Reducing the inflammation and painful, swollen, tender joints in rheumatoid arthritis not only gives much greater comfort but also reduces progression of the disease. On the other hand, patients need to be fairly certain that they do have active rheumatoid arthritis and not some other condition that resembles it including lupus, fibromyalgia and others. Many of the treatments for rheumatoid arthritis are also helpful for psoriatic arthritis ankylosing spondylitis and certain other types of arthritis, but not for osteoarthritis—the arthritis that everyone gets to some extent with aging or joint injury.
Dr. Robert S. Katz, professor of medicine at Rush University Medical Center and the Feinberg School of Medicine at Northwestern University, recommends that patients with rheumatoid arthritis ask their doctor some of the following questions:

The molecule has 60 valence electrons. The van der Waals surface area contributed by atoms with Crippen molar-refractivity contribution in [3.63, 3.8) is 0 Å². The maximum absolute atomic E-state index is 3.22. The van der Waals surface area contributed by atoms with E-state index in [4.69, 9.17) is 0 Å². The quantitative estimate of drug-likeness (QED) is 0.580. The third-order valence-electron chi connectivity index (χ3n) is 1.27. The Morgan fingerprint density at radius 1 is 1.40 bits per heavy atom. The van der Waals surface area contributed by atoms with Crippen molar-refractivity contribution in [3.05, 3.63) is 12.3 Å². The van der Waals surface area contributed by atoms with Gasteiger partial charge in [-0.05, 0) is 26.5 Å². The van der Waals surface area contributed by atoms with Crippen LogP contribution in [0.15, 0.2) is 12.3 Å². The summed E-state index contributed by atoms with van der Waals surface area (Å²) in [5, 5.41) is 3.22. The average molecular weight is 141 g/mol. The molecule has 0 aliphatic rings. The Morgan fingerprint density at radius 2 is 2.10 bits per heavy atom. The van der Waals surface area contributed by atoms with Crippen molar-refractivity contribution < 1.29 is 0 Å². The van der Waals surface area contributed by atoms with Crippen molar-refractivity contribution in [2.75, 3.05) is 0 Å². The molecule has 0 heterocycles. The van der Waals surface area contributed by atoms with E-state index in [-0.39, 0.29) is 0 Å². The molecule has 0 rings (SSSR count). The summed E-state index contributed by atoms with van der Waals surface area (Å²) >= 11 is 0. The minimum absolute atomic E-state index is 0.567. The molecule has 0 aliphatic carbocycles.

• Are you certain that I have rheumatoid arthritis and not osteoarthritis or fibromyalgia (chronic widespread pain)?
• Do you feel that I am a good candidate for a disease-modifying medication such as methotrexate or a biologic medication? Newer biologic medications include Actemra, Cimzia, Enbrel, Humira, Kineret, Orencia, Remicade, Rituxan and Simponi.
• If I choose a more complicated option, such as a biological drug given by self-injection or intravenously, will you help me with the approval process and any programs I am eligible for to reduce the cost of the medication for me?
• How do you plan to follow my progress? Is it through a physical exam and laboratory tests? Which laboratory tests will you be following in my case?
• Can you give me written material on some of these medications or direct me where to look online so I can read about the medicines independently? How will you decide which of these medications I should consider taking?